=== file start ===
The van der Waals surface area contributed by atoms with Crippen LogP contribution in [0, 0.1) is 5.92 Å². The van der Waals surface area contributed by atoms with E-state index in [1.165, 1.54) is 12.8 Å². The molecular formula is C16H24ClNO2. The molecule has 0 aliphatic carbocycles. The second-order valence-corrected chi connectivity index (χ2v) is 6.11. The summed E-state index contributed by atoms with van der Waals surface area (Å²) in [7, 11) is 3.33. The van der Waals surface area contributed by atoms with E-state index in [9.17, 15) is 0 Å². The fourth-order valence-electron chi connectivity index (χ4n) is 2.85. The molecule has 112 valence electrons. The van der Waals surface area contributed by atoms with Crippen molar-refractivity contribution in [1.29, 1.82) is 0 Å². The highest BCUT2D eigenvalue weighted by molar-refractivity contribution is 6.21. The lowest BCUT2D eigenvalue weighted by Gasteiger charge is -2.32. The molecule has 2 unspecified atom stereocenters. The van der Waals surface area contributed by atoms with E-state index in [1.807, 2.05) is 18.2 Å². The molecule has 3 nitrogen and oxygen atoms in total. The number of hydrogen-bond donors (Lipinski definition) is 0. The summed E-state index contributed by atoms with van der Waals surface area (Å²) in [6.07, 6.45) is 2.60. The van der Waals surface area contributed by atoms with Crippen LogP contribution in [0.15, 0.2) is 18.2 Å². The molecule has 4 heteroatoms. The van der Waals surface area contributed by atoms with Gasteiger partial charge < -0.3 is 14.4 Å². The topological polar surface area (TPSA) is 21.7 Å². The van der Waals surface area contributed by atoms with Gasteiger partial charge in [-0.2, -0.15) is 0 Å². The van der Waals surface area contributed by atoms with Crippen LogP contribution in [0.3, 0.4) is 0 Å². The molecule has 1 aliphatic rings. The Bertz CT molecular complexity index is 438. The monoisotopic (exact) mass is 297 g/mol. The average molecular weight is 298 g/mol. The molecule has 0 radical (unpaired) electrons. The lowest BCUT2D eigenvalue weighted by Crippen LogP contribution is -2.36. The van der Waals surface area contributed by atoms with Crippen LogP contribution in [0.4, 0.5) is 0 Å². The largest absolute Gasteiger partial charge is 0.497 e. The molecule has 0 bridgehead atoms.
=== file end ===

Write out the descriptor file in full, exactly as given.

The van der Waals surface area contributed by atoms with Crippen LogP contribution in [0, 0.1) is 5.92 Å². The van der Waals surface area contributed by atoms with E-state index in [1.165, 1.54) is 12.8 Å². The molecular formula is C16H24ClNO2. The molecule has 0 aliphatic carbocycles. The second-order valence-corrected chi connectivity index (χ2v) is 6.11. The summed E-state index contributed by atoms with van der Waals surface area (Å²) in [7, 11) is 3.33. The van der Waals surface area contributed by atoms with E-state index in [9.17, 15) is 0 Å². The fourth-order valence-electron chi connectivity index (χ4n) is 2.85. The molecule has 112 valence electrons. The van der Waals surface area contributed by atoms with Crippen molar-refractivity contribution in [1.29, 1.82) is 0 Å². The highest BCUT2D eigenvalue weighted by molar-refractivity contribution is 6.21. The lowest BCUT2D eigenvalue weighted by Gasteiger charge is -2.32. The molecule has 2 unspecified atom stereocenters. The van der Waals surface area contributed by atoms with E-state index in [1.807, 2.05) is 18.2 Å². The molecule has 3 nitrogen and oxygen atoms in total. The number of hydrogen-bond donors (Lipinski definition) is 0. The summed E-state index contributed by atoms with van der Waals surface area (Å²) in [6.07, 6.45) is 2.60. The van der Waals surface area contributed by atoms with Crippen LogP contribution in [0.15, 0.2) is 18.2 Å². The molecule has 4 heteroatoms. The van der Waals surface area contributed by atoms with Gasteiger partial charge < -0.3 is 14.4 Å². The topological polar surface area (TPSA) is 21.7 Å². The van der Waals surface area contributed by atoms with Gasteiger partial charge in [-0.2, -0.15) is 0 Å². The van der Waals surface area contributed by atoms with Crippen LogP contribution in [0.3, 0.4) is 0 Å². The molecule has 1 aliphatic rings. The Bertz CT molecular complexity index is 438. The monoisotopic (exact) mass is 297 g/mol. The average molecular weight is 298 g/mol. The molecule has 0 radical (unpaired) electrons. The lowest BCUT2D eigenvalue weighted by Crippen LogP contribution is -2.36. The van der Waals surface area contributed by atoms with Crippen LogP contribution in [0.4, 0.5) is 0 Å². The largest absolute Gasteiger partial charge is 0.497 e. The molecule has 0 bridgehead atoms.